The goats are all doing well. We had one kid with an inverted eyelid, a hereditary condition that is a real pain when it appears – painful to the kid and annoying to the goat keepers! I had one in the past that was fixed by the vet: a few stitches to hold the eyelid in it’s proper place. Since we’ll probably see it again and I don’t want to pay vet bills (which would amount to more than the kid is worth!), I decided to try my own method. Unfortunately the eyelid appeared in an older and quite large male kid so actually holding him still to carry out a procedure was a real challenge. I ruled out stitching because of this and decided to try something else I’d read about on the internet: clipping the eyelid down. I got some one inch alligator clips from my Dad and used a good strong one to grab a piece of skin under the eye, then taped the clip to his face. It hurt for the first few minutes (I tried the clip on my finger so I know it hurts!) but the pain seemed to ease fairly quickly and the main concern was keeping the clip in place. The duct tape worked really well: we taped around his head and around his nose in a formation like a horse’s halter. We didn’t spare the tape but made sure it didn’t impede eating, drinking or other important activities. The lower eyelid swelled up once it was clipped and this swelling seemed to pull it away from the eye so in a very short time, the eye stopped running and looking sore. After three days we removed the whole arrangement and the eyelid was perfect! It’s nice when things work. He’s the biggest kid we have and continues to grow at a great rate so I think our procedure was all-round helpful. Another method that is recommended is to inject some slow acting penicillin under the skin of the lower eyelid. I guess it irritates the tissues and causes swelling and this pulls the eyelid away from the eye, causing it to roll into its proper position. I’ll probably try that next time.

We survived the ice storm with a 1.5 day loss of power – one of the shortest power loss periods around! We’re lucky to be on the same line as a NB Power building as we seem to have very few power outages overall, and quick repairs when big things happen. We were incredibly lucky that this, the year we bought an emergency generator, was the first year of this sort of emergency! We are pretty well equipped for loss of power most of the time: wood heat, water from the pond, lots of stored food and always a 4 gallon supply of stored drinking water. Getting water to the goats was a big job as 7 lactating ladies consume an incredible amount. Will did most of the heavy lifting, carrying buckets through deep snow and an ice storm from pond to barn. We had lots of baby plants in heated spaces at this time, too, and this is where the generator came in. We were able to run it for a few hours to warm the spaces, then turn it off for about 4 hours before the temperatures dropped too low. Fortunately we didn’t have anything under lights as we’d have been running the generator continuously and probably would have run out of gas. The gas stations weren’t operational so this would have been an issue! Next winter we’ll store more gas in case of emergencies, as well as more drinking water. It was an interesting brush with the collapse of civilization as we know it and a wake-up call on our preparedness for such events. Other than the power outage, a lot of trees suffered under a heavy weight of ice in high winds. Fortunately our orchard was still buried in snow so there were no broken fruit trees.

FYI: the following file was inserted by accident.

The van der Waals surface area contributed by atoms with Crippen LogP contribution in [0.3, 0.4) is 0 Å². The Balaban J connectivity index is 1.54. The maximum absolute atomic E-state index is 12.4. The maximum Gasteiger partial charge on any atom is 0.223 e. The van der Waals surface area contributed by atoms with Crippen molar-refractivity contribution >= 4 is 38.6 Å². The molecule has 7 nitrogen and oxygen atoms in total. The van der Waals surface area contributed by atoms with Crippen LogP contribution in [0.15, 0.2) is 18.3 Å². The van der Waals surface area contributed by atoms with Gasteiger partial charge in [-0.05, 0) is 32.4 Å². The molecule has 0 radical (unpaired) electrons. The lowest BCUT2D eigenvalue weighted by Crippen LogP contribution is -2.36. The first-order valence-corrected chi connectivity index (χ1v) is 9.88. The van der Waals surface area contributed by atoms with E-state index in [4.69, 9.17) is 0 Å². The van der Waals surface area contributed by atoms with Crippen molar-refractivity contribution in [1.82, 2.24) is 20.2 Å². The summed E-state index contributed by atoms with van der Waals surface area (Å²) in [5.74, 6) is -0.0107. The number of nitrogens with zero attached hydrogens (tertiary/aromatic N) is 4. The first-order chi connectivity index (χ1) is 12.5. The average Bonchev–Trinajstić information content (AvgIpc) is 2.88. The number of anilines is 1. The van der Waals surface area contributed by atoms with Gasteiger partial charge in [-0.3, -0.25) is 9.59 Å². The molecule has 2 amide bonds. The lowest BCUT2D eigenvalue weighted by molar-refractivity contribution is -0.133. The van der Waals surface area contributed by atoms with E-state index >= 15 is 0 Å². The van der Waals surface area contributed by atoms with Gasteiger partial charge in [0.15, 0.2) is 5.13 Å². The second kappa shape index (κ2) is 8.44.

We just said good-bye to Jon and Teri, our friends from NS. They have been coming out for a visit around this time of the year for three years now. It is an annual pilgrimage for them to get in some high quality baby goat time and it’s one of the last weekends of the season we can take off (well, mostly off) from work to spend time with friends. We went to visit the Moncton and Dieppe Farmer’s markets on Saturday, after a short walk in the woods with the goats, and on Sunday we collected and planted some willow shoots in the wet area along the road. This area is part of the drainage problem we are trying to solve with ditches and big O pipe. Will’s also building a chisel plough so we can break the soil up deeper down. I thought it wouldn’t hurt to put a bit of Permaculture to work as well, planting willow along a stretch where all the pine trees had died because of high soil moisture. We’ll see next year, when Teri and Jon next visit, how well our plantings did!